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economy, or who has any regard for his own honour, character, or peace of mind, will risk them upon militia.”

We should be tempted, notwithstanding the narrowness of our limits, to enlarge upon this important topic, if we were not pretty well persuaded that our countrymen have grown wiser by experience, and that such errors will never be repeated.

When the army evacuated York-Island and moved towards the White-Plains, it was still determined to hold Fort Washington; and the battalion to which captain Graydon belonged, now commanded by lieutenant-colonel Cadwalader, was ordered to remain in that post.

Our author maintains, and we think with great reason, that Fort Washington was wholly untenable, and that there was no adequate object to be gained by the attempt to keep it. General Washington seemed to think so, but had left its defence or evacuation to the discretion of general Green. We hope he was mistaken in the opinion, which he says was current among the prisoners, that the troops had been sacrificed to the selfish feelings and unfriendly temper of the eastern towards the southern men.

The circumstances of his capture and of his detention, first in New York and afterwards on Long-Island, and of his release after a captivity of eight months, are minutely told. We cannot afford room for any extracts except for the following letter from general Washington in answer to a letter from Mr. G's mother, on hearing of his captivity. Every thing proceeding from this great man is interesting; and the letter, as Mr. Graydon remarks, “ Considering the pressing situation of affairs, displays a mind at once superior to adversity and alive to the impressions of humanity and the feelings of private distress.

Brunswick, 30th November, 1776. “ MADAM,

“ Your letter to your son (enclosed to me) went in, the day after it came to my hands, by a flag which happened to be going to New York. I am very sorry for the misfortune of your son's captivity; but these are accidents which must be experienced and felt in war. Colonel Cadwalader who has been suffered to return to Philadelphia would be able to inform you of your son's health. Any hard money, which you may be able to forward to me or Mr.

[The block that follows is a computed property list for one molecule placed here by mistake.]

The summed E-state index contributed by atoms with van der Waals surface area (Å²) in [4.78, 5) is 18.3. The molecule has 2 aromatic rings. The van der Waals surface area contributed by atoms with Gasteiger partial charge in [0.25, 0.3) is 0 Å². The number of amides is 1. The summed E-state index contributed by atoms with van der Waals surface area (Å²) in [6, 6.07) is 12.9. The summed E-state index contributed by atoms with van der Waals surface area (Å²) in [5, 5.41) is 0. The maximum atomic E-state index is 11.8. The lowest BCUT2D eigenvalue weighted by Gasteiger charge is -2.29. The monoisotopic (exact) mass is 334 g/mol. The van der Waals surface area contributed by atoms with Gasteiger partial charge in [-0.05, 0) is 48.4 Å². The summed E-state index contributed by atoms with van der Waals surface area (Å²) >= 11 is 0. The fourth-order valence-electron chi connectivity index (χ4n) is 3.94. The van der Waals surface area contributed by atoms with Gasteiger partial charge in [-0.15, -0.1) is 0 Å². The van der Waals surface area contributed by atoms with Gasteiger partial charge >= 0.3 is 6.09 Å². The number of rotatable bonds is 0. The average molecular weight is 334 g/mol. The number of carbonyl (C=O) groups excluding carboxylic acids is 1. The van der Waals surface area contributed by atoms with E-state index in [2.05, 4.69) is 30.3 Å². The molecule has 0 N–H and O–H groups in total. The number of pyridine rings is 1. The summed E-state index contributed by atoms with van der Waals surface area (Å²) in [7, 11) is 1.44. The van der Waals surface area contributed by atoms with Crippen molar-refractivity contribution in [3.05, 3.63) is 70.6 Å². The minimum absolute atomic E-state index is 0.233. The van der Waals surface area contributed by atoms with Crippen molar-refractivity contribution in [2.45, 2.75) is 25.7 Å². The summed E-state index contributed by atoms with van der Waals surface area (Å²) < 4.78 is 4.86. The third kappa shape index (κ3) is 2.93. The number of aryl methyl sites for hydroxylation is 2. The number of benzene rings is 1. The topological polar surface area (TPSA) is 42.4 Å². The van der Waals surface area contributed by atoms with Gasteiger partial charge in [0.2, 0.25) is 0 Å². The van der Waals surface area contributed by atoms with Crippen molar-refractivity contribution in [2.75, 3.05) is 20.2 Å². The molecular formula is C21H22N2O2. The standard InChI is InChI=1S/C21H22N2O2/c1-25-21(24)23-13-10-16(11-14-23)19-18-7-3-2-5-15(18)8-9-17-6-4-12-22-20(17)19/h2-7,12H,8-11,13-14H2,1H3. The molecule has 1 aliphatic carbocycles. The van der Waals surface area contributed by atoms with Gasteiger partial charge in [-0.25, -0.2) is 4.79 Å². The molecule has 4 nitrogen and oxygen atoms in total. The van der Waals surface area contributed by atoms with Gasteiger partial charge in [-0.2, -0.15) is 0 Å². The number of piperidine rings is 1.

Tilghman (who is of my family) shall be conveyed to him by some means or other.

I am, madam,
Your very humble servant,

G. W."

The affair of Fort Washington, says our author, had an effect not unlike that of entering into a monastery in England, in days of yore; as, in the one case, a man was said to be civilly dead, so in the other he was militarily so.

The places of the officers had been supplied by others; and a reinstatenient, in the rank to which they were entitled by the rule of seniority, was not to be effected without extreme embarrassment and injury to the service. This circumstance put an end to our author's military career.

After the war, he commenced the practice of the law, but was soon called from the bar on receiving, in the year 1785, the appointment of prothonotary of Dauphin county.

Mr. Graydon was chosen an elector at the first election for president of the United States, and was a member of the convention which framed the present constitution of Pennsylvania. He was removed from his office of prothonotary of Dauphin county, by governor M‘Kean, in the year 1798.

The latter part of our author's book consists chiefly of remarks upon the principal events in the politics of the United States and of Pennsylvania, from the period of the revolutionary war to the date of his publication.

He is a very decided high-toned federalist, and is by no means sparing of reproaches upon the conduct and motives of his political opponents; yet there runs throughout the work a very high strain of independent, manly sentiment, and a consciousness of good intentions which cannot fail to impress the reader very favourably, whatever his politics may be. Upon those of the author we do not profess to give any opinion—they are questions of party, with which we have no concern, and of which every one will judge according to his habits of thinking. It only remains, therefore, to say of the merits of the book, that it contains a more particular account of some interesting events in the history of our country, than we have elsewhere seen. From works like Mr. Graydon's our future historians will derive important aid. They are not only more interesting than general histories, but give us views of things which the latter do not afford. They admit us behind the curtain, and we see the springs of certain events of which the general historian exhibits only the effects. We see them, too, stripped of the false importance and glare which general descriptions are calculated to produce.

Our author has interspersed in his book many pleasant anecdotes, and some well drawn characters. His classical allusions and apt quotations discover the writer to be well acquainted with subjects of literature; and his style is pure, nervous, and very often elegant.